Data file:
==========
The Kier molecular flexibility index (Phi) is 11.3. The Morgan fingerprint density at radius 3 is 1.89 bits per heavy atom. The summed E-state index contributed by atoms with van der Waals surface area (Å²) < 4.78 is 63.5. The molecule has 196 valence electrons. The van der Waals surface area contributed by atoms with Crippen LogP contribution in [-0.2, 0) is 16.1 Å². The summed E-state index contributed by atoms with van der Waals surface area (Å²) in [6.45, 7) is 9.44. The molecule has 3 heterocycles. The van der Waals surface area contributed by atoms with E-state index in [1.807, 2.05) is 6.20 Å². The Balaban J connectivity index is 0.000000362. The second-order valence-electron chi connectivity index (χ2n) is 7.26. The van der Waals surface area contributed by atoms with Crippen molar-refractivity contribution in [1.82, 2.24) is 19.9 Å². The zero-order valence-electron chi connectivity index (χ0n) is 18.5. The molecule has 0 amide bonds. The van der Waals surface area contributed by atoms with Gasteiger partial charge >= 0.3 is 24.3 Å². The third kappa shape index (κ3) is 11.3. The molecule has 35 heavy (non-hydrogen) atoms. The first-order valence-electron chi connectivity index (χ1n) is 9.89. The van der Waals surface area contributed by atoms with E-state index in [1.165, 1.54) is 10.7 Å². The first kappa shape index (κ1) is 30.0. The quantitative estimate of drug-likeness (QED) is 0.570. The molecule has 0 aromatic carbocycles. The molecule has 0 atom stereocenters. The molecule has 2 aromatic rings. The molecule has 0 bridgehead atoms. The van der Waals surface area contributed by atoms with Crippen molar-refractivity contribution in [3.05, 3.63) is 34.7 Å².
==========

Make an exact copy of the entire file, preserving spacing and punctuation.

The Kier molecular flexibility index (Phi) is 11.3. The Morgan fingerprint density at radius 3 is 1.89 bits per heavy atom. The summed E-state index contributed by atoms with van der Waals surface area (Å²) < 4.78 is 63.5. The molecule has 196 valence electrons. The van der Waals surface area contributed by atoms with Crippen LogP contribution in [-0.2, 0) is 16.1 Å². The summed E-state index contributed by atoms with van der Waals surface area (Å²) in [6.45, 7) is 9.44. The molecule has 3 heterocycles. The van der Waals surface area contributed by atoms with E-state index in [1.807, 2.05) is 6.20 Å². The Balaban J connectivity index is 0.000000362. The second-order valence-electron chi connectivity index (χ2n) is 7.26. The van der Waals surface area contributed by atoms with Crippen molar-refractivity contribution in [1.82, 2.24) is 19.9 Å². The zero-order valence-electron chi connectivity index (χ0n) is 18.5. The molecule has 0 amide bonds. The van der Waals surface area contributed by atoms with Gasteiger partial charge >= 0.3 is 24.3 Å². The third kappa shape index (κ3) is 11.3. The molecule has 35 heavy (non-hydrogen) atoms. The first-order valence-electron chi connectivity index (χ1n) is 9.89. The van der Waals surface area contributed by atoms with E-state index in [1.165, 1.54) is 10.7 Å². The first kappa shape index (κ1) is 30.0. The quantitative estimate of drug-likeness (QED) is 0.570. The molecule has 0 aromatic carbocycles. The molecule has 0 atom stereocenters. The molecule has 2 aromatic rings. The molecule has 0 bridgehead atoms. The van der Waals surface area contributed by atoms with Crippen molar-refractivity contribution in [3.05, 3.63) is 34.7 Å².